Ichilov hospital and Sourasky Medical Centre in Tel Aviv..
(photo credit: WIKIMEDIA COMMONS/GELLERJ)
The genetic basis for pemphigus – a rare, non-contagious autoimmune disease that is found more often in Jews than others – has been deciphered by researchers at Sourasky Medical Center in Tel Aviv, led by Prof. Eli Sprecher, who have published their findings in the journal PLOS Genetics after studying the disease for a decade.
The disease, which could in the most serious cases be fatal if left untreated, causes blistering of the skin and mucous membranes (mouth, nose, throat, eyes and genitals) and possible complications. Some forms of the disease, including the most common, were fatal in the 1960s but such tragedies are now rare.
Among the ethnic groups with a higher risk for pemphigus are Jews of Eastern European origin and others from the Mediterranean basin. A variation of the disease is also known in dogs and cats.
In pemphigus, the body’s immune system mistakenly attacks the cells in the mucous membrane and top layer of the skin, and the immune system creates antibodies against proteins named desmogleins in the skin, which form the glue that keeps skin cells attached and the skin intact.
When desmogleins are attacked, skin cells separate from each other and fluid can collect between the layers of skin, forming blisters that don’t heal. In some cases, these blisters can cover a large area of skin. If a person has a genetic basis for his susceptibility, an environmental event can trigger an attack.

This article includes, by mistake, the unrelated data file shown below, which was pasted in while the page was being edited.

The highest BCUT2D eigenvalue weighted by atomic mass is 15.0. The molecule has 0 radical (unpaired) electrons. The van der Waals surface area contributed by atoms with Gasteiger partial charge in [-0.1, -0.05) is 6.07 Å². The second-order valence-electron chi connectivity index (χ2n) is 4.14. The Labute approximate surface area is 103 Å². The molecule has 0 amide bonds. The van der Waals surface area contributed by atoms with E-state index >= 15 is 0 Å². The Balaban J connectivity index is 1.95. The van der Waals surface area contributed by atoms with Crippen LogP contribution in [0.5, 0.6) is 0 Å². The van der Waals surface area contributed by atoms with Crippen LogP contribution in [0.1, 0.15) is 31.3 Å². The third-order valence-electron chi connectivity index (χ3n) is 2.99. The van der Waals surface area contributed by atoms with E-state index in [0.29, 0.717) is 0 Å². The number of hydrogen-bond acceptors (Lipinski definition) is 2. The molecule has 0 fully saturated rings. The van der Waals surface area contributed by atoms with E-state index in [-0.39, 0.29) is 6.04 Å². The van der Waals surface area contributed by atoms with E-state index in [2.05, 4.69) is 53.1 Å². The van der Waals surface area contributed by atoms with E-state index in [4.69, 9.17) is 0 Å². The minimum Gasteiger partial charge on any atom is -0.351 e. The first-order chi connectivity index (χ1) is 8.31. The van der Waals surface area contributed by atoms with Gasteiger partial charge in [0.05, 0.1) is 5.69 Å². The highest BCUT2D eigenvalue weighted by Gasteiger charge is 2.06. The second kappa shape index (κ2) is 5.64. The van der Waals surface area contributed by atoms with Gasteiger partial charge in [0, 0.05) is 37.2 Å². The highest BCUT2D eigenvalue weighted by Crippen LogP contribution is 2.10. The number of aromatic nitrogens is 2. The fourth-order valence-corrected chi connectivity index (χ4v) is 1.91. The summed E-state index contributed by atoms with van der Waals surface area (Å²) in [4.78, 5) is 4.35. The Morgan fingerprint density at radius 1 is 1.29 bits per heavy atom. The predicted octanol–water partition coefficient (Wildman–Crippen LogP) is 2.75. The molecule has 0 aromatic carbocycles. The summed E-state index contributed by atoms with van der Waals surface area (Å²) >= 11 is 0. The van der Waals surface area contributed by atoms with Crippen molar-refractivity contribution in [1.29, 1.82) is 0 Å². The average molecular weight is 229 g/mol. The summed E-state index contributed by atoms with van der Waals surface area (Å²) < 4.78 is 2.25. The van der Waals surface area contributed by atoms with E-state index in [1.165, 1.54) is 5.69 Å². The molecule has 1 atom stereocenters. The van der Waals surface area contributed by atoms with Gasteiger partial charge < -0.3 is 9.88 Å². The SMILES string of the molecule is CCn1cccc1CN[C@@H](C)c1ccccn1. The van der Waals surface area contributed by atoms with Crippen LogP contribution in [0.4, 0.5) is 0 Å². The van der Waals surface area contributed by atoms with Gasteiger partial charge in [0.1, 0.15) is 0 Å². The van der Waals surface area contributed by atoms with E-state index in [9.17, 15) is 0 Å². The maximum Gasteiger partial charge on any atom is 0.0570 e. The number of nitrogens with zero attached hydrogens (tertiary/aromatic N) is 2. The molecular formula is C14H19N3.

Dan Vodu, a doctoral student in Sourasky’s dermatology department, said many patients carry a genetic defect that causes overexpression of a protein known as ST18, which affects the skin and not the immune system. As a result, there is inflammation that creates instability in the skin tissue. The researchers even managed to recreate the effects of overexpression in the lab.
According to Sprecher, the discovery is very important because its effects go beyond the borders of pemphigus alone, as they also can explain various other autoimmune processes and lead to the development of new drugs for this family of disorders.
“[The] real challenge,” said Dr. Ofer Sarig, head of the research lab in the dermatology department, “is to try and translate our findings into a drug that will neutralize the harmful effects of the defective protein in pemphigus sufferers. The path is long, but it provides much hope for our patients.”
Pemphigus usually attacks people from the age of 40, and is treated with steroids and other drugs that affect the immune system.
Patients with symptoms should first see a dermatologist for an initial diagnosis, though no single test is enough in every case to confirm the diagnosis.